Since normal large diameter wiring is not very flexible, I would suggest that the inverter/wiring be carefully handled and probably bolted down in place with the wiring tied down too. The fuse for the 12 VDC circuit should be as close to the source of the power as possible and not located at the inverter itself (fuse to protect the wire run against shorts too).

    The output of the inverter itself is fully isolated (per manual) and there is no defined "neutral/hot" leg. It is a transformer isolated output.

    Normally, in home wiring (in the US) we ground one end of the 120 VDC / 240 VDC wiring (the transformer "center tap") to limit the ability of the entire wiring system from rising more than 120 VAC above ground. With an isolated output, a primary to secondary short could, in theory for home wiring, raise the overall voltage to the primary voltage (~12,000 VDC or so)--one reason for a ground referenced "low voltage" output into our homes.

    The other reason, in the US, of the safety ground, is to prevent any open metal items from becoming energized in the event of an internal short (say the case of an old metal drill motor) electrocuting/starting a fire, when being used around and/or drilling a grounded piece of metal.

    So, for use in a stand alone metal structure (like a car), what should be done with the isolated AC output. Well, in a ship (at least the old ex-US Navy ship I interned one summer on--not claiming expert status here), they don't ground reference either side of the 120 VAC line... But they float them both, and use two filament 120 VAC lights tied from line to ground. With a properly running electrical circuit, both lights from a connection between line 1 and line 2, and so each sees 1/2 of 120 VAC or 60 VAC each--and each light just glows.

    Now, if one side of the 120 VAC electrical circuit is grounded, one light will burn at full intensity and the other will be out. There is no fuse blown in this case, but an obvious condition is created where a short is indicated and corrective measures performed to fix the problem.

    From what I understood, they did not want any current to flow in the metal hull of the ship to (probably) prevent corrosion problems as well as other possible issues (that I can foresee in a navel vessel).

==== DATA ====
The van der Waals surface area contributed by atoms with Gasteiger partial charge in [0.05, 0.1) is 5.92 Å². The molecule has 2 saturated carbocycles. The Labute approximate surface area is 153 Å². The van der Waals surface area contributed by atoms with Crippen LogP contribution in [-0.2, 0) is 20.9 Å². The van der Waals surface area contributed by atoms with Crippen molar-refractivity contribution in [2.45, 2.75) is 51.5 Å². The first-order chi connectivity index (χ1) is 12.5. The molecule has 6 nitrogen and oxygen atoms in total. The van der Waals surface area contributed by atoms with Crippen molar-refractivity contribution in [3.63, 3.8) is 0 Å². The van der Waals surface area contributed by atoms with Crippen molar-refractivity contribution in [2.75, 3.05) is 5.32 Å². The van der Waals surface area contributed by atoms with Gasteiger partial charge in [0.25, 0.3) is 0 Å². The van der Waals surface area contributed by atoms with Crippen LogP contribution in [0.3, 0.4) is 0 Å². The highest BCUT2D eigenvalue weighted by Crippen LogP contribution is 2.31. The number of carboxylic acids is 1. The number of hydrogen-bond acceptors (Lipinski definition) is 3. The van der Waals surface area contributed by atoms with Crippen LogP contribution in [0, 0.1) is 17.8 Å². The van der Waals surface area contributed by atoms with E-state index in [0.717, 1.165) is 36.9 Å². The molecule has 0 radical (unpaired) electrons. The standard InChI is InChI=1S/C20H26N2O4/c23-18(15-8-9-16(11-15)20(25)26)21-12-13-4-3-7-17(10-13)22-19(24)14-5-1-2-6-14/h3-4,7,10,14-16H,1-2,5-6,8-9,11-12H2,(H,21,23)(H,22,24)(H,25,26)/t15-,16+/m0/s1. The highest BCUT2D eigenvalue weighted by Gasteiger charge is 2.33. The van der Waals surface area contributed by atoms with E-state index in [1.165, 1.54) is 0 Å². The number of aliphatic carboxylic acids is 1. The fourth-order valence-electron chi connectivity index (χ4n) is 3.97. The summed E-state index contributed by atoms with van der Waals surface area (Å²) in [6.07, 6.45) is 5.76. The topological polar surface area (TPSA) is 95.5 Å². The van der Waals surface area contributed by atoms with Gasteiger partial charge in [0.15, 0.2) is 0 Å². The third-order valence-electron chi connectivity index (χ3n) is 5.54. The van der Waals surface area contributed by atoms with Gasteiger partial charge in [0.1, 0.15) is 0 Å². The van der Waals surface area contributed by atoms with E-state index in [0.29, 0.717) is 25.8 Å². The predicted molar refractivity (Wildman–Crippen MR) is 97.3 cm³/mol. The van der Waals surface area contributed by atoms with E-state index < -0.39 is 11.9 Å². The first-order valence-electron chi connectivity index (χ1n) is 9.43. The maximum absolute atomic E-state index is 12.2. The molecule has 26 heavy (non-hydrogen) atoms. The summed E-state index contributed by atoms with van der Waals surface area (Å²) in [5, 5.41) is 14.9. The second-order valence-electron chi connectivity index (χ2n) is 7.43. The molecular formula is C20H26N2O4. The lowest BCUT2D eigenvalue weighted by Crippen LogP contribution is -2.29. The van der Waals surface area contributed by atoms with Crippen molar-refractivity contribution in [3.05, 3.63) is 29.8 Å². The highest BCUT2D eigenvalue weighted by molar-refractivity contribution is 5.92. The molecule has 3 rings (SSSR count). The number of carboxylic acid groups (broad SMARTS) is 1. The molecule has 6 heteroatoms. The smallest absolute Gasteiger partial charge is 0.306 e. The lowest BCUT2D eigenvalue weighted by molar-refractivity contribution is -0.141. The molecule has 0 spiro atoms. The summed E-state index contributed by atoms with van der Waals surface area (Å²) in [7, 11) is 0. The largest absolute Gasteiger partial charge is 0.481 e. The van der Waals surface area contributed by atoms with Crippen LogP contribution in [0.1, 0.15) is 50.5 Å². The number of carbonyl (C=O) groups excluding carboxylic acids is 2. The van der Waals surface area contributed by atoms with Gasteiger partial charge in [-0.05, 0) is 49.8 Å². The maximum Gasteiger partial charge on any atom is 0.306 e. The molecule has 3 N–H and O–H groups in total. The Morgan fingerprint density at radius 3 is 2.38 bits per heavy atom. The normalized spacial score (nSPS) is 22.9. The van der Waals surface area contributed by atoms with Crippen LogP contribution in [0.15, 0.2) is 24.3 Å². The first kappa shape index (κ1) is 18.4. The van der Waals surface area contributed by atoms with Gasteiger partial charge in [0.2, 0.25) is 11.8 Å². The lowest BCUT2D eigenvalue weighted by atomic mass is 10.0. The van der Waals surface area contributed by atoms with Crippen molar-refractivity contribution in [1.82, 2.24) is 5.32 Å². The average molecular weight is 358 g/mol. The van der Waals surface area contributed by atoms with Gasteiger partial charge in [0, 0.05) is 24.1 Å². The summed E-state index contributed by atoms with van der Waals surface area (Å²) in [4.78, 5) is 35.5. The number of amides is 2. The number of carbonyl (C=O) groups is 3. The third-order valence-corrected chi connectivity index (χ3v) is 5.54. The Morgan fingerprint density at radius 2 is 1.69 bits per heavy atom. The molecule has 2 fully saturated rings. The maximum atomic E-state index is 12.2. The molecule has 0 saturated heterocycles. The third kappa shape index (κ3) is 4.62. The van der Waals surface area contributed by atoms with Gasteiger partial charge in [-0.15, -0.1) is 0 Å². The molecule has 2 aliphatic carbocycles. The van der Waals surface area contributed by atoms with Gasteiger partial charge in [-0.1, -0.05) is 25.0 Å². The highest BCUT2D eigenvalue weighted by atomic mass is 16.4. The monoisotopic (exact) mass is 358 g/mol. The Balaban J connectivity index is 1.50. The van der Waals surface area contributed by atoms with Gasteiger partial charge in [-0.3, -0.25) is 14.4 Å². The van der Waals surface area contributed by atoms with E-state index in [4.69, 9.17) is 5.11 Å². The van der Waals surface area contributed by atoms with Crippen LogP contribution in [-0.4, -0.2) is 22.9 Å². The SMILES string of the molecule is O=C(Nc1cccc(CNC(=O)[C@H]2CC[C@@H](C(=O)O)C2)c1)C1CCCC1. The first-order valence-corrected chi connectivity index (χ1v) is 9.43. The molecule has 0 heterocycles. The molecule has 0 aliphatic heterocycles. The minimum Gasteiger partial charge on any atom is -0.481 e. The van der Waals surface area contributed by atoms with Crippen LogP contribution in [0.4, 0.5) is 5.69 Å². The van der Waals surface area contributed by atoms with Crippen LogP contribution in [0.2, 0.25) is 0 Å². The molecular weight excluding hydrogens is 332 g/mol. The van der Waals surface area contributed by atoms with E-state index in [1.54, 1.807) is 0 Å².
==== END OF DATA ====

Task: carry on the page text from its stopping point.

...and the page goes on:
So, back to the car, if the inverter is used only inside of the car, floating the outputs or grounding one of them will not really impact safety. If one side of the floating output is grounded (shorted), it would still take a second insulation failure to create a short. If one side is safety grounded (creating a bonded neutral circuit), the same conditions would still exist. There is no high side primary voltage (or lighting source) available to raise the common mode voltage in the inverter's output to cause any problems. And no reason to ground the car since the inverter is used inside the car.

    However, if they inverter output is intended to be used outside of the car (i.e., to power a microphone/amplifier for a stage), then it would be required to ground both the neutral and vehicle chassis to conform with standards electrical codes and to prevent weird problems of having different ground potentials (if the inverter has a 3 wire plug, its ground should be the inverter ground which is the chassis ground).

    If the car ground is isolated, an another AC power source is also used in the stage setup (generator, AC mains, another inverter, etc.), it would be possible to create an issue were a fault ("hot" to un-earthed safety ground short) could energize the safety ground in the cord back to the car, and the car's body could be energized with 120/240 VAC--person touches the door handle while getting in the car, and happens to be stepping in a puddle--zap. Or a singer/musician could get a fault where the metal guatar strings could be energized and a grounded mike stand (or any combination) and zap...

    So, my suggestion. Connect to the wiring diagram in the manual. However, grounding the AC output of the inverter to the car chassis is really only necessary when following NEC code and/or there will be an extension cord used and then--ideally, the car chassis or an electrical box with bonded earth safety ground + neutral is installed at the point of use. And this would only be necessary if this is part of a large/complex outdoor setup (then you are talking about ground fault interrupters which protect against shock when you are using a bonded to earth safety grounded/neutral bonded system).